When John Watson took his sole home victory for McLaren at Silverstone in 1981, James Hunt’s 1977 Japanese Grand Prix victory had been the team’s most recent win. Watson had previously taken two podiums at the British Grand Prix, but both came at Brands Hatch in 1976 and 1978. Watson’s victory in this race marked his first win in five years, plus the first time that a car with a carbon fibre monocoque won an F1 race. Read our exclusive interview with John Watson.
Nigel Mansell suggested that the home crowd can give a driver a few tenths advantage on track – and the statistics seem to back his claim up! He took the fastest lap of the race at Silverstone in six consecutive races between 1987 and 1992. Mansell won twice at Brands Hatch. Having previously taken a podium at the track in 1983, the first time he won there it was under its guise as the European Grand Prix in 1985. The second time he won at the track was in 1986, which was the last time the British Grand Prix was not held at Silverstone.
Mansell won three times at Silverstone – in 1987, 1991 and 1992 – when Mansell Mania had gripped the nation. He took victory at Silverstone following a close fought battle with Williams team-mate Nelson Piquet in 1987. His epic move on Piquet in that race is often cited as one of Formula 1’s greatest overtakes. After two further podiums at the event in 1988 and 1989, he won by over 40 seconds in 1991. In iconic scenes, Mansell gave Ayrton Senna a lift back to the pits after the Brazilian’s McLaren ran out of fuel.
Finally, in 1992, the crowd invaded the track after Mansell stormed to another British Grand Prix victory. His route eventually became completely blocked by fans, so he was taken to the podium by track marshals. This Grand Prix victory made Mansell the most successful British Formula 1 driver at the time, surpassing Jackie Stewart’s 27 wins. There were two Brits on the podium in 1992, as Martin Brundle came third for Benetton.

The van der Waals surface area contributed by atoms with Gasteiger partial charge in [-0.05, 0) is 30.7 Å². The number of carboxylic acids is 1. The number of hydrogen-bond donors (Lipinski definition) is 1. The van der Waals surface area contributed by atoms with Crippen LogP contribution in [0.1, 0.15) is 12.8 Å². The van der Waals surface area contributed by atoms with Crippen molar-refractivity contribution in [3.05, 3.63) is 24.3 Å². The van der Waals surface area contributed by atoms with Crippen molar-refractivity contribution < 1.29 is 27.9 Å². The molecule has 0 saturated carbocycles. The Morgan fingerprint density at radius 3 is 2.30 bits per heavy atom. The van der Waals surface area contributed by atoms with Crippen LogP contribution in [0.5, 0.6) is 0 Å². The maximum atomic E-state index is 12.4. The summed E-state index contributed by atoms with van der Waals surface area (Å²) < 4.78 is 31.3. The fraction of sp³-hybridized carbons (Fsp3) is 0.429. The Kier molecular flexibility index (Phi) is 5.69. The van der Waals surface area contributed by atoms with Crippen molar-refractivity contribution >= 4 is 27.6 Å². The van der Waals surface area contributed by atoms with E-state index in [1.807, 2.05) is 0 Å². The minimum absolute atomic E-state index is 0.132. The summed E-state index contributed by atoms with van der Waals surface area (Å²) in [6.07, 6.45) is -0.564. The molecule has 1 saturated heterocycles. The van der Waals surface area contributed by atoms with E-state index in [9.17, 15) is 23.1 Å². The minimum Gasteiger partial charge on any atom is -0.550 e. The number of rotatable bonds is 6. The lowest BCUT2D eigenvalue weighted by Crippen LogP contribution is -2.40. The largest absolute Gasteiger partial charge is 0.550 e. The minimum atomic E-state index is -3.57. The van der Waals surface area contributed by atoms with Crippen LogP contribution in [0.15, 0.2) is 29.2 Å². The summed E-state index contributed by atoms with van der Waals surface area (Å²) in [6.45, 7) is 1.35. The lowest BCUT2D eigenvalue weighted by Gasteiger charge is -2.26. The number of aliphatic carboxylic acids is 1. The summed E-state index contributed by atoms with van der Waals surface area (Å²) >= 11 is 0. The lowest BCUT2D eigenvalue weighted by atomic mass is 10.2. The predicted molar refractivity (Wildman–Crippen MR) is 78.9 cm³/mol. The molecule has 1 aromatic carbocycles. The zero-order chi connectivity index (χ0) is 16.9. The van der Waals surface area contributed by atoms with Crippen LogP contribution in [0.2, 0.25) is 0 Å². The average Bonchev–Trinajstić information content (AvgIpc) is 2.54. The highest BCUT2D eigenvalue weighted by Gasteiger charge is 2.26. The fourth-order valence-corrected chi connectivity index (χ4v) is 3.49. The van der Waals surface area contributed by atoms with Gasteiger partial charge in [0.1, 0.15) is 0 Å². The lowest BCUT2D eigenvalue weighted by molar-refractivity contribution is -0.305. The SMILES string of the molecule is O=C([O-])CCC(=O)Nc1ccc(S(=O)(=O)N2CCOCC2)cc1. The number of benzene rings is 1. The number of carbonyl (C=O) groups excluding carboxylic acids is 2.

The 1992 British Grand Prix also marked the first race appearance for Damon Hill. He finished 16th in that race, but he’d go on to be Britain’s next home winner in 1994. Hill had also finished on the podium at the 1993 European Grand Prix. The event took place at Donington – the final European Grand Prix to be held in Britain. Damon was the first of three British drivers to win at home during the 1990s. Johnny Herbert claimed his debut F1 victory at Silverstone in 1995. Hill had started from pole in the race, but was eliminated following a crash with Michael Schumacher. A stop-go penalty for Williams’ David Coulthard helped Herbert on his way to his first win with Benetton.
Coulthard’s day would come at the end of the decade though, as he won the 1999 British Grand Prix. Team-mate Mika Hakkinen lost a wheel at a pit-stop, aiding Coulthard to take the lead. The Scot withstood pressure from Ferrari’s Eddie Irvine to claim his first home victory. With Irvine finishing second, the 1999 British Grand Prix marks the most recent time that two Brits finished in the top two positions at their home race. Coulthard went on to win again in 2000, nursing a failing gearbox to cross the line just one and a half seconds ahead of Hakkinen.
Button, Hamilton and the future
For much of the early 2000s, British hopes were pinned on Jenson Button – but the Brit never stood on the podium at Silverstone. From his seventeen appearances, he retired five times and finished fourth on three occasions, in 2004, 2010 and 2014.
In 2007, Lewis Hamilton made his debut and took pole position at the British Grand Prix. Although he failed to win that year, he has gone on to be as successful at his home event as Jim Clark. A supreme win in wet weather in 2008 saw him take victory by over a minute. He then went on to win in every year between 2014 and 2017 and secured a record-breaking sixth win at the track in 2019. Hamilton became the driver to have won his home race on the most occasions in 2020, despite crossing the finish line with only three fully inflated tyres!
The future of British talent in Formula 1 looks to be in safe hands, with Lando Norris now a proven podium finisher and George Russell seemingly destined for a bright future with Mercedes. With the British Grand Prix at Silverstone now confirmed until 2024, perhaps we’ll see more home winners added to this list in the years to come.